We here at KBC love hoppy IPAs just as much as the next brewery. Perhaps we are not alone, though, in feeling that sometimes it is hard to keep up with the pace at which the style changes and new hops hit the market. West Coast, New England, Mid-coast, Hazy, Session, Double, Imperial, Belgian, Specialty...Citra, Mosaic, HBC 344, Akoya, Zappa, Lotus, Medusa...whirlpool, hopgun, dry hop, mash hop...it can get quite easy to find oneself lost in the haze!
All of this got us thinking: do our customers even know what they are getting when they read through the hype to choose an IPA to drink? This inspired the concept for this beer — to clear up some of the murkiness surrounding dry hopping, specifically dry hopped beers versus double dry hopped beers.
Quite simply, dry hopping is the addition of hops to nearly complete beer. The addition usually happens at fermentation temperature or lower, which means more of the aroma component can remain in the finished product. Dry hopping once would be single dry hopping, where double would be twice, triple would be three times, and so on.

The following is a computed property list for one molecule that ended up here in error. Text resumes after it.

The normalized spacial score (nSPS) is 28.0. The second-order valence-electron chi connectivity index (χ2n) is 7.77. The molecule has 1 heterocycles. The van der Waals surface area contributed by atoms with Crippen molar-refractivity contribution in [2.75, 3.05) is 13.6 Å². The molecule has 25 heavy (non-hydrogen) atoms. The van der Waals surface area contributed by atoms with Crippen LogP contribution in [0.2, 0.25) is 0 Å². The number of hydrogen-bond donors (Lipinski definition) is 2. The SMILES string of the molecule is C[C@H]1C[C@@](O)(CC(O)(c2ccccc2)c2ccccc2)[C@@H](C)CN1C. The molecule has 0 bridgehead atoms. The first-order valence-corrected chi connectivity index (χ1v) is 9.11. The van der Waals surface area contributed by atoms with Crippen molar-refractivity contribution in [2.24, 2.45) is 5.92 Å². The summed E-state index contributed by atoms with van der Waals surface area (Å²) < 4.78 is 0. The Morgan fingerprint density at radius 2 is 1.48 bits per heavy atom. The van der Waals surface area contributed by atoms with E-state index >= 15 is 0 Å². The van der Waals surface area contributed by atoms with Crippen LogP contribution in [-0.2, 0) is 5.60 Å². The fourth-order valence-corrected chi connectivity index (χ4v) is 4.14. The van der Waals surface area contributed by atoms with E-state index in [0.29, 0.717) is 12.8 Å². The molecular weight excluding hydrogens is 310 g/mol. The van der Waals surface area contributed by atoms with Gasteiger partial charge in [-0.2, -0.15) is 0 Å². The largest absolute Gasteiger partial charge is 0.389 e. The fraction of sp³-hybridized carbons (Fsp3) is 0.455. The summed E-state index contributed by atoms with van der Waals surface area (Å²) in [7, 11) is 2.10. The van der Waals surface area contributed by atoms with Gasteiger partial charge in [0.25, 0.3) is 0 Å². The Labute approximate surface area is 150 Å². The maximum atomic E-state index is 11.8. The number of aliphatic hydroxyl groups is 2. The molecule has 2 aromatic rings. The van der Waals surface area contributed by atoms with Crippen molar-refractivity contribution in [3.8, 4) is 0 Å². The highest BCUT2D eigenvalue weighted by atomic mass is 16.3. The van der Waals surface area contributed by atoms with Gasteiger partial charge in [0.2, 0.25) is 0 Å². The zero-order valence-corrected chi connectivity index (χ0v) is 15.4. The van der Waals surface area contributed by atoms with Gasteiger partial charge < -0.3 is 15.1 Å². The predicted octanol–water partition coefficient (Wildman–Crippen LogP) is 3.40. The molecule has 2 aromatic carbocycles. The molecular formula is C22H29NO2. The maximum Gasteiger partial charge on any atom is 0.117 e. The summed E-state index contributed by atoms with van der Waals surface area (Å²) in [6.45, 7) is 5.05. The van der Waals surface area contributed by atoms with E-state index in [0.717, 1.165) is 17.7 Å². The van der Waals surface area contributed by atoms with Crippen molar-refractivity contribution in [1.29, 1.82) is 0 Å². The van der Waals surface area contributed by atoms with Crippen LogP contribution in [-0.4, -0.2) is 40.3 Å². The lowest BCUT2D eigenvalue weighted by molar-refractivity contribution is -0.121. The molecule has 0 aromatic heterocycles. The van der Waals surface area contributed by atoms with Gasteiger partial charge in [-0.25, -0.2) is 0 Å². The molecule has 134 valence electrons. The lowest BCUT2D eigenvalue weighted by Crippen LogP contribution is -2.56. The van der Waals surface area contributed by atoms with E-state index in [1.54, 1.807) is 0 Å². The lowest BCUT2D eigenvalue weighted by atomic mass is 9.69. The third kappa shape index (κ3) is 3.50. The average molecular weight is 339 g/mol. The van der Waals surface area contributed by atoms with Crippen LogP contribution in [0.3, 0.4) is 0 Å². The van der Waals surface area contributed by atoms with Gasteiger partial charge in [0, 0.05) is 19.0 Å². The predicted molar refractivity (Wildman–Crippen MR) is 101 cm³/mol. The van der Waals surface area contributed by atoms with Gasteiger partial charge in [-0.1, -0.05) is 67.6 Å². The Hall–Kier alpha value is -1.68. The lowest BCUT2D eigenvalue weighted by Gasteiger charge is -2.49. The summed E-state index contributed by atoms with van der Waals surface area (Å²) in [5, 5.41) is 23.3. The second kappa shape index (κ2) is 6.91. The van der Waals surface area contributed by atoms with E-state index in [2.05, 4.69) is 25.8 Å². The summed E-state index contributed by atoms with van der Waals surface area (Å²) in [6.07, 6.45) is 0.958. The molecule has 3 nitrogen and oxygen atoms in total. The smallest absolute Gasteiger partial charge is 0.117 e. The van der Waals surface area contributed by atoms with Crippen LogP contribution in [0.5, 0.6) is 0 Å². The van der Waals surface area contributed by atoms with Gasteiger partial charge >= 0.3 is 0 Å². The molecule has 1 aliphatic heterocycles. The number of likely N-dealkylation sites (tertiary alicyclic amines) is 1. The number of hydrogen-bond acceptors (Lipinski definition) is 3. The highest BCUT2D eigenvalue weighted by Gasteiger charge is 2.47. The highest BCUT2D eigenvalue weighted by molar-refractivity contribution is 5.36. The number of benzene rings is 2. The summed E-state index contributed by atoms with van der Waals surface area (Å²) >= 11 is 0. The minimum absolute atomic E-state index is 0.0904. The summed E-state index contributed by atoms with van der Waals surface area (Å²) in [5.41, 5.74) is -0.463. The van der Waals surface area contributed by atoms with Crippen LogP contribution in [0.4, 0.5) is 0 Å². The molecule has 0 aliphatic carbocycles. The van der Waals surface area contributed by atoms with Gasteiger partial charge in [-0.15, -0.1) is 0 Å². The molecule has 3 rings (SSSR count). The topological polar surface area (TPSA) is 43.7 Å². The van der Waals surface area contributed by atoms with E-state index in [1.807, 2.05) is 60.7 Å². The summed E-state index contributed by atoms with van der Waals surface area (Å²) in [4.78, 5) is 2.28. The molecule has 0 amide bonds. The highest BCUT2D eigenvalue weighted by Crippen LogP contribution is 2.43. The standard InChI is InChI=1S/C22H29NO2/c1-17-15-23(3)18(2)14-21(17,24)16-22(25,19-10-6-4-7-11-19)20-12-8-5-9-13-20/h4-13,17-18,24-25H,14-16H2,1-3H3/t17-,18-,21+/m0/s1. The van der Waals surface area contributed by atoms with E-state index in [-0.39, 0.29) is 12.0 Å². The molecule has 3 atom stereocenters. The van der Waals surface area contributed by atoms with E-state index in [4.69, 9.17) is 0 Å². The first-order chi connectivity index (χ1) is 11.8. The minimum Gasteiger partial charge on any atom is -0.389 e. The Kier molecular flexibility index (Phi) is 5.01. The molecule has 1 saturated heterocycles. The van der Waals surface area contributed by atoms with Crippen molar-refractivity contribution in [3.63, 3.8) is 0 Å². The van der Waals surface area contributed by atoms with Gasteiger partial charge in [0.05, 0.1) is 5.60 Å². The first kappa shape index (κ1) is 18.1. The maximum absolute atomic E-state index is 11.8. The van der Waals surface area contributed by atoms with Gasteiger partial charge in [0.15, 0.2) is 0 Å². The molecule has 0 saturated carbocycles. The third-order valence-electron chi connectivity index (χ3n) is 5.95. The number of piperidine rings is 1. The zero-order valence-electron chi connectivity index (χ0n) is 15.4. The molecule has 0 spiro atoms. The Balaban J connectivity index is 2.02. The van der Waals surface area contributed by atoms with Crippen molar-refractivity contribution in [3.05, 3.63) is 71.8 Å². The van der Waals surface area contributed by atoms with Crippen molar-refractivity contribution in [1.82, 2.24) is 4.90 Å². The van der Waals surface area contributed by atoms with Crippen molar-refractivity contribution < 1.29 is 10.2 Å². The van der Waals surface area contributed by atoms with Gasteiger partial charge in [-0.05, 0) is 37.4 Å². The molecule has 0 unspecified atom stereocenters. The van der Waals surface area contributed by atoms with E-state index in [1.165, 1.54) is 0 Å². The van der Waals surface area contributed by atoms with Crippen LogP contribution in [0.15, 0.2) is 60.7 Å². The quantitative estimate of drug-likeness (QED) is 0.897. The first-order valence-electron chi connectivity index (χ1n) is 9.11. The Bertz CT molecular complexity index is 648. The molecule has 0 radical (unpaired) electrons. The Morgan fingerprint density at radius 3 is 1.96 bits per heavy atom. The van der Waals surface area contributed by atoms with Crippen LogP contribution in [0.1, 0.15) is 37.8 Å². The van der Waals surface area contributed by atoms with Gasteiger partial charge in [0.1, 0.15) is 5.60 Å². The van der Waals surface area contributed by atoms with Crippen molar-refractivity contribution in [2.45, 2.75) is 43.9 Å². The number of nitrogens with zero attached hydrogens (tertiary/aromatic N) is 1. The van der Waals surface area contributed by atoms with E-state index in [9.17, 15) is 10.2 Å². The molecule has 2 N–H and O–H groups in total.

But how much difference does this make in the final product? Is more necessarily better? Are there compromises that must be made through continually increasing the number of times one dry hops? Those are some of the dilemmas we sought to answer not by talking about it, but by putting the results side by side for you to examine for yourself.
More details about the beer to follow, but the concept is simple: we take the same beer, split it between two tanks, and dry hop them. One tank gets a single dry hop, the other a double dry hop. Everything else stays the same, including the ratio and variety of hops being used. We hope you are as excited as we are to try what is certainly our most educational brew to date! If all goes according to plan, this beer will be ready for release the week of August 3.